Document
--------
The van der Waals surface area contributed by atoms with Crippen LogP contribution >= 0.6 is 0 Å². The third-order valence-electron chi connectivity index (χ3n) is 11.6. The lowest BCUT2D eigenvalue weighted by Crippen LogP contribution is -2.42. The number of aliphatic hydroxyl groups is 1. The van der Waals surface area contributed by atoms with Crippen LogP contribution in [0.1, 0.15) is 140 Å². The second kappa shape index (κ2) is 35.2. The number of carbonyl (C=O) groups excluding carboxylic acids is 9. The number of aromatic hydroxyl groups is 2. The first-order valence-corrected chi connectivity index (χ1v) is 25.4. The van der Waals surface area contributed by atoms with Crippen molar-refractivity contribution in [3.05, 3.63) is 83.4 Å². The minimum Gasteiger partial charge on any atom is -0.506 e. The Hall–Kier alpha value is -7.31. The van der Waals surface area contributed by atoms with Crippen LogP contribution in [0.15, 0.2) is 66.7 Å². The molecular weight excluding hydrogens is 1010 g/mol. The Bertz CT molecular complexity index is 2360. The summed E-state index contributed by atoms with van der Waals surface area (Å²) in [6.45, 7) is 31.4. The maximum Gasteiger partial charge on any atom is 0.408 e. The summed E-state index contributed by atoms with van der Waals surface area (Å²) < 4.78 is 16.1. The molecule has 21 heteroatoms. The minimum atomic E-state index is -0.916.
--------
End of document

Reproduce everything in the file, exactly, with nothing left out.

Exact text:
The van der Waals surface area contributed by atoms with Crippen LogP contribution >= 0.6 is 0 Å². The third-order valence-electron chi connectivity index (χ3n) is 11.6. The lowest BCUT2D eigenvalue weighted by Crippen LogP contribution is -2.42. The number of aliphatic hydroxyl groups is 1. The van der Waals surface area contributed by atoms with Crippen LogP contribution in [0.1, 0.15) is 140 Å². The second kappa shape index (κ2) is 35.2. The number of carbonyl (C=O) groups excluding carboxylic acids is 9. The number of aromatic hydroxyl groups is 2. The first-order valence-corrected chi connectivity index (χ1v) is 25.4. The van der Waals surface area contributed by atoms with Crippen molar-refractivity contribution in [3.05, 3.63) is 83.4 Å². The minimum Gasteiger partial charge on any atom is -0.506 e. The Hall–Kier alpha value is -7.31. The van der Waals surface area contributed by atoms with Crippen LogP contribution in [0.15, 0.2) is 66.7 Å². The molecular weight excluding hydrogens is 1010 g/mol. The Bertz CT molecular complexity index is 2360. The summed E-state index contributed by atoms with van der Waals surface area (Å²) in [6.45, 7) is 31.4. The maximum Gasteiger partial charge on any atom is 0.408 e. The summed E-state index contributed by atoms with van der Waals surface area (Å²) < 4.78 is 16.1. The molecule has 21 heteroatoms. The minimum atomic E-state index is -0.916.